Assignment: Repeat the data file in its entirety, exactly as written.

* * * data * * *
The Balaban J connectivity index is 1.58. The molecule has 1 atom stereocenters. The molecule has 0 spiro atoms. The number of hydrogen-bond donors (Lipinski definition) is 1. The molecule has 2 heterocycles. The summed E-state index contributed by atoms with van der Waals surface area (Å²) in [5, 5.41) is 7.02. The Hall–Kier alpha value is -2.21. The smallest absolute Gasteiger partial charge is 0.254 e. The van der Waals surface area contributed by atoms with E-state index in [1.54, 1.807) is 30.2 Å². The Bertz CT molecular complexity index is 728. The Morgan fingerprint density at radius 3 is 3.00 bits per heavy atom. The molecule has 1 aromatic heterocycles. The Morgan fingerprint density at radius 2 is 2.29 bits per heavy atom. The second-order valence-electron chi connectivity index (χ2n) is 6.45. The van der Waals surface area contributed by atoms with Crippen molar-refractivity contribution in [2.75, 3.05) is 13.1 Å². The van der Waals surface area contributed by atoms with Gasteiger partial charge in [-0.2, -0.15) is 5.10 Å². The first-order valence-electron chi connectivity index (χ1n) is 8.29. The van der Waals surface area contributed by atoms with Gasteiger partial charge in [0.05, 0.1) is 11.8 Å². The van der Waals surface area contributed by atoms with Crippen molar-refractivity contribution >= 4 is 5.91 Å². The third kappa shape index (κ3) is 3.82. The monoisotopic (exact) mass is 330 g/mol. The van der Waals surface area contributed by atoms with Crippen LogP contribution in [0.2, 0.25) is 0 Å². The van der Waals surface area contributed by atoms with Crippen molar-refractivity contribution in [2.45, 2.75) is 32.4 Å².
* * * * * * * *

The Balaban J connectivity index is 1.58. The molecule has 1 atom stereocenters. The molecule has 0 spiro atoms. The number of hydrogen-bond donors (Lipinski definition) is 1. The molecule has 2 heterocycles. The summed E-state index contributed by atoms with van der Waals surface area (Å²) in [5, 5.41) is 7.02. The Hall–Kier alpha value is -2.21. The smallest absolute Gasteiger partial charge is 0.254 e. The van der Waals surface area contributed by atoms with E-state index in [1.54, 1.807) is 30.2 Å². The Bertz CT molecular complexity index is 728. The Morgan fingerprint density at radius 3 is 3.00 bits per heavy atom. The molecule has 1 aromatic heterocycles. The Morgan fingerprint density at radius 2 is 2.29 bits per heavy atom. The second-order valence-electron chi connectivity index (χ2n) is 6.45. The van der Waals surface area contributed by atoms with Crippen molar-refractivity contribution in [2.75, 3.05) is 13.1 Å². The van der Waals surface area contributed by atoms with Gasteiger partial charge in [-0.2, -0.15) is 5.10 Å². The first-order valence-electron chi connectivity index (χ1n) is 8.29. The van der Waals surface area contributed by atoms with Gasteiger partial charge in [0.05, 0.1) is 11.8 Å². The van der Waals surface area contributed by atoms with Crippen molar-refractivity contribution >= 4 is 5.91 Å². The third kappa shape index (κ3) is 3.82. The monoisotopic (exact) mass is 330 g/mol. The van der Waals surface area contributed by atoms with Crippen LogP contribution in [0.2, 0.25) is 0 Å². The van der Waals surface area contributed by atoms with Crippen molar-refractivity contribution in [2.45, 2.75) is 32.4 Å².